While Trump has had the nomination locked down for weeks, he has now reached the threshold of 1,237 delegates with the help of previously uncommitted delegates who now support his candidacy. A handful of states, including the large prizes of California and New Jersey, will hold the final primaries on June 7.
While Trump will not formally accept the party's nomination until the delegates cast their votes on the convention floor in July, crossing the threshold effectively puts to rest any remaining suspense about the possibility of a messy and contested convention. For months, drama and tumult have rocked the Republican Party, as a fervent anti-Trump movement launched a full-on onslaught to derail his candidacy.
But the flurry of "Never Trump" activities, including a slew of negative ads against Trump and efforts to draft a third-party candidate, ultimately proved unsuccessful.
Speaking at a news conference in Bismarck, North Dakota, Trump reveled in the fact that he had clinched his party's nomination before Hillary Clinton.
"Here I am watching Hillary fight and she can't close the deal," Trump said.
Thursday also marks an extraordinary accomplishment for Trump.
The launch of his unlikely presidential campaign
last summer was met with widespread ridicule. His wholly unorthodox campaign and rhetoric not only unsettled and alarmed GOP party leaders, but also convinced many that the first-time political candidate would soon lose steam. But if his campaign was initially underestimated by the party and political media, it soon became clear that Trump's anti-establishment, populist rhetoric had struck a nerve across the country.
"No one in American history has moved from a June 16 announcement to a May 26 winning of a majority," former House Speaker Newt Gingrich, rumored to be among the candidates on Trump's vice presidential short-list, wrote on Twitter Thursday. "Trump's achievement is remarkable."
But even as Trump and his campaign celebrate, they now have a more daunting task ahead: defeating Clinton in the general election.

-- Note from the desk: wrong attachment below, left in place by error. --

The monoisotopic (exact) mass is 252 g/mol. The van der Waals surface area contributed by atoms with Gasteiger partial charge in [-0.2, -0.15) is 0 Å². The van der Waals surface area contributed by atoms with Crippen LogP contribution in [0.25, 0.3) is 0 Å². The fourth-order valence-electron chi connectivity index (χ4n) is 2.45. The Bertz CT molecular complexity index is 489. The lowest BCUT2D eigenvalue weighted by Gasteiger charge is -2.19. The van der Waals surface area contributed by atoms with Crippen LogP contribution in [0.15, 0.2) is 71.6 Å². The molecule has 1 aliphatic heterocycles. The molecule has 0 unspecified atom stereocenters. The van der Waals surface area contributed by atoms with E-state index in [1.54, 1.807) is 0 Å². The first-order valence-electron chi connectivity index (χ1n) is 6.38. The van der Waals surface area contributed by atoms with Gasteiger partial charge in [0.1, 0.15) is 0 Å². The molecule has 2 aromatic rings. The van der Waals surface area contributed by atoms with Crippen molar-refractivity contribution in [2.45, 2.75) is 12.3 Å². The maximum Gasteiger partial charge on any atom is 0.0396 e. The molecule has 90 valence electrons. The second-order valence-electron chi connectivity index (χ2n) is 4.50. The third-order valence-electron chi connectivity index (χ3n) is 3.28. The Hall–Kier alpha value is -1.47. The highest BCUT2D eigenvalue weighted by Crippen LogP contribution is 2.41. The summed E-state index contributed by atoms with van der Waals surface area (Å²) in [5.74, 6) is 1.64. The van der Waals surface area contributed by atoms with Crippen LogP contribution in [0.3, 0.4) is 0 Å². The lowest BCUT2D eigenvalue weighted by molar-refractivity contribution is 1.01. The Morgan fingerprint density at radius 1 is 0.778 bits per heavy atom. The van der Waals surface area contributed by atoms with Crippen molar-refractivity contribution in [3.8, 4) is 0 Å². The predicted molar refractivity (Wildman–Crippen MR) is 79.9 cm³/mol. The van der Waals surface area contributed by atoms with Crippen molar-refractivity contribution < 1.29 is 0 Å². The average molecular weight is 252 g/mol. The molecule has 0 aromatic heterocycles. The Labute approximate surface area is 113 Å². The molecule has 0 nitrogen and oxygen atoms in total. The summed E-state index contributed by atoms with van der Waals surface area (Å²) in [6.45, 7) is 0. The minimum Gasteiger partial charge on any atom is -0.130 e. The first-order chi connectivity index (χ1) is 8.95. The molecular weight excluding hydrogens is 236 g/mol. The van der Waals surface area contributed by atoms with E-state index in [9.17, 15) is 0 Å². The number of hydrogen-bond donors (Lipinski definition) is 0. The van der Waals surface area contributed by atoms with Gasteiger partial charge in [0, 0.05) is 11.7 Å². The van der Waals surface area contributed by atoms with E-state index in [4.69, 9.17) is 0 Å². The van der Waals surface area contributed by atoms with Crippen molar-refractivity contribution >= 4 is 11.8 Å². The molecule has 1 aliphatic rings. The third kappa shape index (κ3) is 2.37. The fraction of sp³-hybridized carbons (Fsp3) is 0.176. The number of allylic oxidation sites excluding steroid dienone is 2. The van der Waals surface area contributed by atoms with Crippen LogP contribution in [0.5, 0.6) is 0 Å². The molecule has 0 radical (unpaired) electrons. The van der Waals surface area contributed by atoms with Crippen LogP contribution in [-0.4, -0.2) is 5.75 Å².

Trump is up against historically high unfavorability ratings and faces immense challenges as he looks to broaden his appeal and base heading into November. The primaries revealed his weaknesses with constituencies like women and minorities.
And since essentially locking up the GOP nomination after the Indiana primary, Trump has confronted various setbacks. He must still to win over key GOP leaders, including House Speaker Paul Ryan,
and while he's begun to build out a national finance team, many major party donors and financiers still remain opposed to his bid.
Trump divulged part of his general election strategy at a rally Thursday in Billings, Montana, just hours after crossing the 1,237 delegate threshold.
"What I'm going to do is I want to focus on 15 or so states, because we have to win, and I want my energy to be put in the states where it could go either way," Trump told the crowd in solidly Republican Montana, which Trump made clear was not included in his list of swing states.
While those states likely include traditional battleground states like Florida, Ohio and Pennsylvania, Trump also said he will spend significant chunks of time in states that have trended solidly blue in recent presidential elections.
Trump said he believes California and his home state of New York could be in play, for example. And he argued that a "traditional Republican" nominee would not put those states in play, as he believes he has.
The Trump campaign did not respond to a request for comment asking for the list of 15 states it plans to target in the general election.
Trump comes back to Washington this weekend to speak at the Rolling Thunder Memorial Day event.
Meanwhile, Trump's campaign has been fraught with internal divisions — culminating in the sudden departure of top campaign aide Rick Wiley this week — that have highlighted the grave challenges Trump faces as he attempts to transition into a more professional general election candidate.